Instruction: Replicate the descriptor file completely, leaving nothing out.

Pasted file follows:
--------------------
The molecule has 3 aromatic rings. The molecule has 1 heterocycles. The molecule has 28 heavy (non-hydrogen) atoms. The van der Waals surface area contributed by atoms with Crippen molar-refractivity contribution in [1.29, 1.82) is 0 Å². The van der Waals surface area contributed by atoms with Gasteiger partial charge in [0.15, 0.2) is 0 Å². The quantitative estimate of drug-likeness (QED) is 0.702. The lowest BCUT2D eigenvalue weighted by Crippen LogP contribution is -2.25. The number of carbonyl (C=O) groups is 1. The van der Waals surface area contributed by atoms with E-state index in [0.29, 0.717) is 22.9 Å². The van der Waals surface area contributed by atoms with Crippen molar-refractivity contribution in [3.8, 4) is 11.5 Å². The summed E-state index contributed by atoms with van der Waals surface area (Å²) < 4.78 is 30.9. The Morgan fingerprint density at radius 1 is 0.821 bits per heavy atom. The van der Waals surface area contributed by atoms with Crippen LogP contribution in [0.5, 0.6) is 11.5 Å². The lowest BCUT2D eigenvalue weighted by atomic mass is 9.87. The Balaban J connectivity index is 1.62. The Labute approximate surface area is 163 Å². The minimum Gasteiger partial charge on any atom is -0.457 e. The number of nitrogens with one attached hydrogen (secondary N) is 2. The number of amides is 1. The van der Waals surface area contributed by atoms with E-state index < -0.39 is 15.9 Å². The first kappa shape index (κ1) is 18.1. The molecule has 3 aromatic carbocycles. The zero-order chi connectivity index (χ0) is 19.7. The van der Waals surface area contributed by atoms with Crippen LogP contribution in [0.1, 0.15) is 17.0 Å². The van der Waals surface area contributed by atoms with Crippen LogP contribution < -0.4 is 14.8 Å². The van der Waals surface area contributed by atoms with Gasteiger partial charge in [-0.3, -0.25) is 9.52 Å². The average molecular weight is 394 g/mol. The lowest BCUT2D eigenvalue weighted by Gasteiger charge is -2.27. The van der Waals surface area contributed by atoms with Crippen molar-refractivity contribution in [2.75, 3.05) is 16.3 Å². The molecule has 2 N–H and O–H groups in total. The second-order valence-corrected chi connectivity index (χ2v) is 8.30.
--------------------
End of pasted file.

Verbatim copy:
The molecule has 3 aromatic rings. The molecule has 1 heterocycles. The molecule has 28 heavy (non-hydrogen) atoms. The van der Waals surface area contributed by atoms with Crippen molar-refractivity contribution in [1.29, 1.82) is 0 Å². The van der Waals surface area contributed by atoms with Gasteiger partial charge in [0.15, 0.2) is 0 Å². The quantitative estimate of drug-likeness (QED) is 0.702. The lowest BCUT2D eigenvalue weighted by Crippen LogP contribution is -2.25. The number of carbonyl (C=O) groups is 1. The van der Waals surface area contributed by atoms with E-state index in [0.29, 0.717) is 22.9 Å². The van der Waals surface area contributed by atoms with Crippen molar-refractivity contribution in [3.8, 4) is 11.5 Å². The summed E-state index contributed by atoms with van der Waals surface area (Å²) < 4.78 is 30.9. The Morgan fingerprint density at radius 1 is 0.821 bits per heavy atom. The van der Waals surface area contributed by atoms with Crippen LogP contribution in [0.5, 0.6) is 11.5 Å². The lowest BCUT2D eigenvalue weighted by atomic mass is 9.87. The Balaban J connectivity index is 1.62. The Labute approximate surface area is 163 Å². The minimum Gasteiger partial charge on any atom is -0.457 e. The number of nitrogens with one attached hydrogen (secondary N) is 2. The number of amides is 1. The van der Waals surface area contributed by atoms with E-state index < -0.39 is 15.9 Å². The first kappa shape index (κ1) is 18.1. The molecule has 3 aromatic carbocycles. The zero-order chi connectivity index (χ0) is 19.7. The van der Waals surface area contributed by atoms with Crippen LogP contribution in [0.1, 0.15) is 17.0 Å². The van der Waals surface area contributed by atoms with Crippen LogP contribution < -0.4 is 14.8 Å². The van der Waals surface area contributed by atoms with Gasteiger partial charge in [-0.3, -0.25) is 9.52 Å². The average molecular weight is 394 g/mol. The lowest BCUT2D eigenvalue weighted by Gasteiger charge is -2.27. The van der Waals surface area contributed by atoms with Crippen molar-refractivity contribution in [2.75, 3.05) is 16.3 Å². The molecule has 2 N–H and O–H groups in total. The second-order valence-corrected chi connectivity index (χ2v) is 8.30.